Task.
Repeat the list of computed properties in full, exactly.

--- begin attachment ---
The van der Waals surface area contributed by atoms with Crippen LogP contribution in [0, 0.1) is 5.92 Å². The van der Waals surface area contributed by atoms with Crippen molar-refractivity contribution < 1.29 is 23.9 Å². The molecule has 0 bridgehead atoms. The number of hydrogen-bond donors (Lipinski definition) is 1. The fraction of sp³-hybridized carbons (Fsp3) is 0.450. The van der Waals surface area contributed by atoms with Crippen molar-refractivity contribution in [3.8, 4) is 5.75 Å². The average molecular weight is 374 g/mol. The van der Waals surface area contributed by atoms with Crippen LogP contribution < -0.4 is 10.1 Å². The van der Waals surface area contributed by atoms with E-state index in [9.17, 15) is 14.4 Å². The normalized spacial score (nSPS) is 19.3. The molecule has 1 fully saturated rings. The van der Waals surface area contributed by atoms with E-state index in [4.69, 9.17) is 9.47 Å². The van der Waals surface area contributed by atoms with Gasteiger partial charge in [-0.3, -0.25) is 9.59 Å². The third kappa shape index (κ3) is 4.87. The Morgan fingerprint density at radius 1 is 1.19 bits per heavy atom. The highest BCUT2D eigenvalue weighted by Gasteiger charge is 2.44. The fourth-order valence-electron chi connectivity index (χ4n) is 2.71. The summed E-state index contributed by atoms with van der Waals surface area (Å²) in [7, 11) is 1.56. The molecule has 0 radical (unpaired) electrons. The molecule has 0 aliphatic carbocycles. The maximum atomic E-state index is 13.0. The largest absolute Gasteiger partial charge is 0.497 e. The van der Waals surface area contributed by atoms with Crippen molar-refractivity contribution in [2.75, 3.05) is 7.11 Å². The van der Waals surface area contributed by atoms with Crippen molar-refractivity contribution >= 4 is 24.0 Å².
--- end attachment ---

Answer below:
The van der Waals surface area contributed by atoms with Crippen LogP contribution in [0, 0.1) is 5.92 Å². The van der Waals surface area contributed by atoms with Crippen molar-refractivity contribution < 1.29 is 23.9 Å². The molecule has 0 bridgehead atoms. The number of hydrogen-bond donors (Lipinski definition) is 1. The fraction of sp³-hybridized carbons (Fsp3) is 0.450. The van der Waals surface area contributed by atoms with Crippen molar-refractivity contribution in [3.8, 4) is 5.75 Å². The average molecular weight is 374 g/mol. The van der Waals surface area contributed by atoms with Crippen LogP contribution < -0.4 is 10.1 Å². The van der Waals surface area contributed by atoms with E-state index in [9.17, 15) is 14.4 Å². The normalized spacial score (nSPS) is 19.3. The molecule has 1 fully saturated rings. The van der Waals surface area contributed by atoms with E-state index in [4.69, 9.17) is 9.47 Å². The van der Waals surface area contributed by atoms with Gasteiger partial charge in [-0.3, -0.25) is 9.59 Å². The third kappa shape index (κ3) is 4.87. The Morgan fingerprint density at radius 1 is 1.19 bits per heavy atom. The highest BCUT2D eigenvalue weighted by Gasteiger charge is 2.44. The fourth-order valence-electron chi connectivity index (χ4n) is 2.71. The summed E-state index contributed by atoms with van der Waals surface area (Å²) in [7, 11) is 1.56. The molecule has 0 radical (unpaired) electrons. The molecule has 0 aliphatic carbocycles. The maximum atomic E-state index is 13.0. The largest absolute Gasteiger partial charge is 0.497 e. The van der Waals surface area contributed by atoms with Crippen molar-refractivity contribution in [2.75, 3.05) is 7.11 Å². The van der Waals surface area contributed by atoms with Crippen molar-refractivity contribution >= 4 is 24.0 Å².